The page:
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How to reduce spending during retirement

Don’t be shy to ask for pensioner discount.

While many people are looking forward to the freedom of retirement, making ends meet during retirement can be a challenge.

But it isn’t all bad news. While you are most probably saying goodbye to a steady income, there are many ways to reduce your expenses to assist in not withdrawing too much money from your retirement funds.

According to Alexander Forbes’s research on the largest retirement fund database, your retirement capital needs to be 12 times larger than your annual salary to achieve a replacement ratio of 75%.

Unfortunately, only 6% of retirement fund members in fact manage to accomplish this. That is why most people will need to include the following tips in their monthly budget to reduce spending.

Start by dividing your budget into two parts, namely a ‘needs’ section for essentials and a ‘wants’ section for things you don’t really need or that are ‘nice to have’. Go through these expenses thoroughly to see what you can trim or leave out completely.

By doing this, a number of expenses can be cut, while at the same time discovering which expenses you will have to keep on paying. Let’s start by looking at your car. Many retirees will have two cars in the household. Ask yourself if you still need both cars or even any car at all. Cheaper options like Uber or public transport might be available to you and you could be saving on monthly payments and other expenses related to owning a vehicle, including insurance, fuel and technical services.

Next, consider your bank charges and avoid the pitfall of owning a prestige credit card just to impress others in the supermarket checkout queue.

It is a waste of money and as a pensioner you do not need to spend just to earn loyalty points.

Grocery costs can easily spin out of control, so make a habit of comparing prices, be on the lookout for specials and avoid expensive convenience stores. Be sure that you really need the item with a ‘special price’ before you buy it. Don’t fall into the trap of ‘the more you spend, the more you save’-mentality. If you are not careful, you could save yourself out of all your money.

Cancel your gym membership and exercise at home. Go for walks and try to avoid watching television too much. Advertising on various media platforms is designed to entice you to spend on items you don’t really need.

Never spend on impulse. Shop with a list and never go shopping when you are hungry. Really. It works in keeping you from spending on unnecessary items like ready-made foods.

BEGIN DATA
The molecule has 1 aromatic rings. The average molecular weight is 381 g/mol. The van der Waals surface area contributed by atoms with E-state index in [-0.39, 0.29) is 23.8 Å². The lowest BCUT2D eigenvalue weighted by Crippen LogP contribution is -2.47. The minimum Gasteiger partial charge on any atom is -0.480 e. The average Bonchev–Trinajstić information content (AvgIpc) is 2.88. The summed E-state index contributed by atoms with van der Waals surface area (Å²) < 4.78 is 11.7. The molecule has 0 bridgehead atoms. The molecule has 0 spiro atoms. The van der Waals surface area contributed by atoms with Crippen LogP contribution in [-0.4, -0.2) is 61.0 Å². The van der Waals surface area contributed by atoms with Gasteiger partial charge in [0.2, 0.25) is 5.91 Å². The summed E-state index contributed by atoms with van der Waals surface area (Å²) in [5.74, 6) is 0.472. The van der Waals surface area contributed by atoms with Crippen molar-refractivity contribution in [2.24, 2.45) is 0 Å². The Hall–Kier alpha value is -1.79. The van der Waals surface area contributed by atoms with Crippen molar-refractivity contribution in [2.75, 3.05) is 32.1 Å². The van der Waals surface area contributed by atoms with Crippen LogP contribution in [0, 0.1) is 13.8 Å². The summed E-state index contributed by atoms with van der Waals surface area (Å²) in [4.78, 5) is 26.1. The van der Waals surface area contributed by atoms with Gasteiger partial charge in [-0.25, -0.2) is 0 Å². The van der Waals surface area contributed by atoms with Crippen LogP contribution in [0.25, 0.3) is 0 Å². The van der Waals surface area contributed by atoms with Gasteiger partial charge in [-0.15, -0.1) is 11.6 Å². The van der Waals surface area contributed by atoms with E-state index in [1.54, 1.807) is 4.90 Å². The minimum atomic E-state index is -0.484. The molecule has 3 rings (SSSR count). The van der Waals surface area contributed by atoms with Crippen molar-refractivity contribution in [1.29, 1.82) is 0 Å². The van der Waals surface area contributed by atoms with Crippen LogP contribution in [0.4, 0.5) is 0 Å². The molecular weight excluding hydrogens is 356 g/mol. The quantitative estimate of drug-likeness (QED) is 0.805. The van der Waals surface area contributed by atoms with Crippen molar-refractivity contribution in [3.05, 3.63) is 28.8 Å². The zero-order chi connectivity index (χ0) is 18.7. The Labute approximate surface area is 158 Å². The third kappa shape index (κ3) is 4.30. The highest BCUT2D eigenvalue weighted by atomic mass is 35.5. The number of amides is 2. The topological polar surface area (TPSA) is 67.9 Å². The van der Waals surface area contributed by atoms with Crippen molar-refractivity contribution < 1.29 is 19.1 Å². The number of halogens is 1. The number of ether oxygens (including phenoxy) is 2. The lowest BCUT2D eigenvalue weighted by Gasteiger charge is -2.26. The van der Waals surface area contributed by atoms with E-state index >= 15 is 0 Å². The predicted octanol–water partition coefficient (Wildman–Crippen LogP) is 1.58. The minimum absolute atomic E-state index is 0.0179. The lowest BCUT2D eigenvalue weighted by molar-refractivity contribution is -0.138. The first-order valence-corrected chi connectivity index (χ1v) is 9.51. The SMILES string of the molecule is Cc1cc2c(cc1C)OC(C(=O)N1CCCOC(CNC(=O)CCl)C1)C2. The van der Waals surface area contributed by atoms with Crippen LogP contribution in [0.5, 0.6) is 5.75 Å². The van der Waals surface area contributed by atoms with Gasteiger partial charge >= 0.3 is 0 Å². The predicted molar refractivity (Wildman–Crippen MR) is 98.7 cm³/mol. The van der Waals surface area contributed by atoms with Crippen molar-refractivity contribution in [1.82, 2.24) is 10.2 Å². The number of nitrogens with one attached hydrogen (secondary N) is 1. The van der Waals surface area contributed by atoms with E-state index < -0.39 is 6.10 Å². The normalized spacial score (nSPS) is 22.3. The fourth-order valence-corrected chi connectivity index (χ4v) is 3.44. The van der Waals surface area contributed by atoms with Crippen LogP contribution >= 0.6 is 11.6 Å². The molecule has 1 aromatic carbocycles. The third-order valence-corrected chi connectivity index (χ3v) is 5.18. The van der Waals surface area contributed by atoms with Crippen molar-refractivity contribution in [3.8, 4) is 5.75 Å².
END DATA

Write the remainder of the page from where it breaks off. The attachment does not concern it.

Try to cut back on entertainment like movies, eating out and spending too much on luxuries like specialist coffee or smoothies at coffee shops. Buy clothing during sales and again watch out for the ‘the more you spend the more you save’ sales pitch.

Pensioner discounts are a sure-fire way of saving on expenses from places like hardware stores, furniture stores and supermarkets.

Don’t be shy to ask at any place if there is a pensioner discount, even restaurants. It is amazing how one question will often get results.

Another way to ensure extra cash flows into your budget is by considering a downgrade on your home. Alternatively, you could rent out a room in your house, share your living arrangements with someone else or move into a cottage on your children’s property.

When possible, look for available work to ease the burden. This could be either part- or full-time and will add cash to your budget, as well as ensure community involvement.

A further fun and rewarding way to save on expenses is to grow your own vegetables. Apart from harvesting fresh vegetables and herbs like carrots, tomatoes and spinach on a daily basis, vegetables like potatoes, onions, beans, tomatoes, cucumbers and beets can easily be stored or preserved, ensuring more savings on the grocery bill.

Dropping unhealthy habits like smoking and drinking alcohol is an unpopular, but effective way to reduce spending. This [healthier lifestyle] may also lead to a reduction in medical cost.

By reducing your expenses during retirement, the upside is that you need less money to live on and therefore you’ll require a smaller income. Having enough money to retire is not always achieved by earning more and having more income streams, but also by saving on your expenses.

If you have more tips on how to save on monthly expenses, we would love to hear them.

This article is based on a section the best-selling book The Ultimate Guide to retirement in South Africa by Wouter Fourie and Bruce Cameron. Please visit www.retirementplanning.co.za for more information on this book and the top-seller Secure your Retirement.

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Wouter Fourie

Ascor® Independent Wealth Managers

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